Source: http://www.sanduskyregister.com, June 27, 2011
By: Jessica Cuffman
While owners of the former Apex Manufacturing site moved forward to clean up the property, the Ohio EPA fined them for asbestos-related violations.
Famous Realty of Cleveland will have to pay $20,700 in civil fees for improperly destroying buildings that still had asbestos inside them, according to the Ohio EPA.
The company hired a contractor in 2007 to remove asbestos from three bays in one of the buildings, while another contractor was then hired to take down the bays, said Heather Lauer, an Ohio EPA spokeswoman.
When the bays were taken down in 2008, a boiler house that still had asbestos inside was also destroyed, Lauer said.
About 560 square feet of boiler and tank insulation and about 1,000 feet of pipe insulation were never properly removed, according to EPA documents.
The EPA found Famous Realty failed to meet four regulations:
After the demolition an Ohio EPA inspector found dry, crumbling material containing asbestos at the site, according to EPA documents.
The documents also state that Famous Realty and the contractor that destroyed the front of the building — Selvey’s Dirt Works, of Clyde — got quotes on the cost to remove asbestos from the bays and boiler areas.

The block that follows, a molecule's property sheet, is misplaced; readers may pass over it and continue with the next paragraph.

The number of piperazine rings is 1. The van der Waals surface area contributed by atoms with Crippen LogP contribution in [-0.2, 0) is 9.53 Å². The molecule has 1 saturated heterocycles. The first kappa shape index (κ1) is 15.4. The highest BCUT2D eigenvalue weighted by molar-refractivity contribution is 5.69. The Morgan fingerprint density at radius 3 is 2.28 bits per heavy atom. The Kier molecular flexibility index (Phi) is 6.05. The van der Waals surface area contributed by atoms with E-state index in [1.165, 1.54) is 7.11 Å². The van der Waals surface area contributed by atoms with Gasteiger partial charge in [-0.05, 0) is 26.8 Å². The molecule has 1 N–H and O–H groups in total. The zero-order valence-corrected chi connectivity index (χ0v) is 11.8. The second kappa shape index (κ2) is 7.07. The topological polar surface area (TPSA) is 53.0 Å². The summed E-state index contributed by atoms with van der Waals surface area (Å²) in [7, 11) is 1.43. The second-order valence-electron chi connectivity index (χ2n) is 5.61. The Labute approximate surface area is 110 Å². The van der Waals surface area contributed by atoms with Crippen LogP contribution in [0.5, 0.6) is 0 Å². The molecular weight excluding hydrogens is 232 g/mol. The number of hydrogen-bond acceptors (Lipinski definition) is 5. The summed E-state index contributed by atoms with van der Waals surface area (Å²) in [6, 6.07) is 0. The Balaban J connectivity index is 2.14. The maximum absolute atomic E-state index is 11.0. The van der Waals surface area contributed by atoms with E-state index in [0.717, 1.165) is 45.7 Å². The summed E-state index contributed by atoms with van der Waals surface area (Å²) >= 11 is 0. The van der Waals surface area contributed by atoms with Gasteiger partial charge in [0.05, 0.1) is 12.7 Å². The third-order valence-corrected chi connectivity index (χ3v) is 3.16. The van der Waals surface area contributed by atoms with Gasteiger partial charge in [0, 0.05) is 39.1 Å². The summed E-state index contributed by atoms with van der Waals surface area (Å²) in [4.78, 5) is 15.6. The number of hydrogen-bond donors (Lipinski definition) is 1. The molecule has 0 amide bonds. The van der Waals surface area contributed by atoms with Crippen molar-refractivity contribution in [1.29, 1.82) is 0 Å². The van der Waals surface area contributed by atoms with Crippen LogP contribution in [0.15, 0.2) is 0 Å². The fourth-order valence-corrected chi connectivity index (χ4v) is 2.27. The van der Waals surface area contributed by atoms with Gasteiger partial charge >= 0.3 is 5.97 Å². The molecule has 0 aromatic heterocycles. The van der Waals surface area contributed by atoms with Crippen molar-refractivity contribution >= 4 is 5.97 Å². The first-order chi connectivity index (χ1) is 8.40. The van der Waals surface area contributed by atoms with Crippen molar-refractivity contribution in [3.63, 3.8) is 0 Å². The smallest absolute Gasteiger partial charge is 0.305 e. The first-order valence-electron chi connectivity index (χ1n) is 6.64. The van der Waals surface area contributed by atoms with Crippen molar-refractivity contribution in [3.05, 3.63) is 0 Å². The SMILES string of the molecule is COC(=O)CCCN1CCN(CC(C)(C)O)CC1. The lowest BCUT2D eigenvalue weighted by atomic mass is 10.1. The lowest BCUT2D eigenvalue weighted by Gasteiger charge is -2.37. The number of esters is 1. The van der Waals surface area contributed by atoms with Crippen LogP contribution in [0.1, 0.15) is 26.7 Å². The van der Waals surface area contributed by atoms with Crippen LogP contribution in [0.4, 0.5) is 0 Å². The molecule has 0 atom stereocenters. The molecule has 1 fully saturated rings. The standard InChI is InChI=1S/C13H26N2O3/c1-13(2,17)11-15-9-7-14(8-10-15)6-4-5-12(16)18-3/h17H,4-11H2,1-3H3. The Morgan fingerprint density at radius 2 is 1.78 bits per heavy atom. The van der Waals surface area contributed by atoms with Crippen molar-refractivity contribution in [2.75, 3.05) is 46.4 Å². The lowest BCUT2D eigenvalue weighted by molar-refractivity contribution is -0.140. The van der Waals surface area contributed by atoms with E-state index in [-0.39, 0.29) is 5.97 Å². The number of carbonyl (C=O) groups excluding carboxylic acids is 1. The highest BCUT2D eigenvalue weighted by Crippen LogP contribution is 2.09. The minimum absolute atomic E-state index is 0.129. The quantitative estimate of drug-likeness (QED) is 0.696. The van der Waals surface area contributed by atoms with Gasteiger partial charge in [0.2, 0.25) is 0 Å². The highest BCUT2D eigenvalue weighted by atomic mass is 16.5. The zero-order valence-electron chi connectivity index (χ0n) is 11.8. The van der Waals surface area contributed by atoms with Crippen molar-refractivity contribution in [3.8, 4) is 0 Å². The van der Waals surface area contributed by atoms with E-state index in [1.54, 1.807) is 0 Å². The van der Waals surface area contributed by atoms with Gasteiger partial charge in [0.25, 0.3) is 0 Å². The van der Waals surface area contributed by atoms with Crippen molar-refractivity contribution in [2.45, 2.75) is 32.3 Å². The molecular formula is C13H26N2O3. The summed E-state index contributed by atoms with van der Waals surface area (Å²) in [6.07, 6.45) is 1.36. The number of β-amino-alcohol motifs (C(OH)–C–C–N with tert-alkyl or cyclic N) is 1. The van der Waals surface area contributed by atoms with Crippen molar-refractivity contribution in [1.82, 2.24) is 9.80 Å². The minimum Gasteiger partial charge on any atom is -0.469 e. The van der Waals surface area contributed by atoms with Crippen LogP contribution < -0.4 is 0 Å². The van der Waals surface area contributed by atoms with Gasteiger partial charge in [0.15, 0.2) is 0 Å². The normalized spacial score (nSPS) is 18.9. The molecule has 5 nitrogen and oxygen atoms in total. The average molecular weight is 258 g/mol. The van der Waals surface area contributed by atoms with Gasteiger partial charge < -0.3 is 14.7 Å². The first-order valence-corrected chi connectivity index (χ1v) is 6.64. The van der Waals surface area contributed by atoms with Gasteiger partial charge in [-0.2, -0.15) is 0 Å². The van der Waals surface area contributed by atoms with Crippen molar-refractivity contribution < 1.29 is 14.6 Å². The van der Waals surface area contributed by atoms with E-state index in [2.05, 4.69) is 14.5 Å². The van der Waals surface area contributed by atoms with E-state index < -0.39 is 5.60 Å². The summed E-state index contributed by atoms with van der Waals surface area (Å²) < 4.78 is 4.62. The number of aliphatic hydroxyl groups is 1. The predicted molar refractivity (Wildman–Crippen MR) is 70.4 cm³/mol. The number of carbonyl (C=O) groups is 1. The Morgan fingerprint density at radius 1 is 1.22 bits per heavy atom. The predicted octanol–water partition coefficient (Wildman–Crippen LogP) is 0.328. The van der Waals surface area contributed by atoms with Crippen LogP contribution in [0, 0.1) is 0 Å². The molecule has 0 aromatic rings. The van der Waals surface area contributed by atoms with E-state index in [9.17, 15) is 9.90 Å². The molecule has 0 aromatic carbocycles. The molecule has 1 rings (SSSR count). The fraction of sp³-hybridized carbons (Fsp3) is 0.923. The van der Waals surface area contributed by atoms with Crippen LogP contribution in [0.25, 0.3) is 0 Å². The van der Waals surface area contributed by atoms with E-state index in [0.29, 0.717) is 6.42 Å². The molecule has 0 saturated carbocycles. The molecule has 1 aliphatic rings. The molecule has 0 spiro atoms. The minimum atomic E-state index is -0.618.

City officials agreed this month to help Famous Realty apply for additional funds to clean up the 15 acres of brownfield property.
The city plans to provide $45,000 from its federal brownfield assessment grant to pay for research that needs to be done before applying for the funding in July.
With demolition and cleanup of the buildings, located at 1643 First St., the project could cost upwards of $150,000.
Partners Environmental started working on the two-part assessment earlier this month, said Dan Brown, president and owner of the Solon-based consulting company.
The first phase of the assessment evaluated the property’s history and use, while the second phase will include sampling and testing.
The assessment results will be provided to the city on July 18, at which point they’ll be also be available to the public.
The old Apex property, meanwhile, is taking priority over the Sandusky Cabinets redevelopment.
The Sandusky Cabinets site was also slated to receive brownfield assessment funding, but commissioners are tied up with the Apex property.
The ultimate goal: Get the site developed, said Todd Roth, the city’s planning and development director.
“We want it to not be a hindrance, and turn it into a site, a viable site, to be developed,” Roth said. “A benefit, instead of a constant eyesore not contributing to the city.”
The city doesn’t need to own a property or a business for Sandusky residents to reap the benefits, Roth said.
One example he cited: the Chesapeake Lofts project, which has generated money through tax increment financing.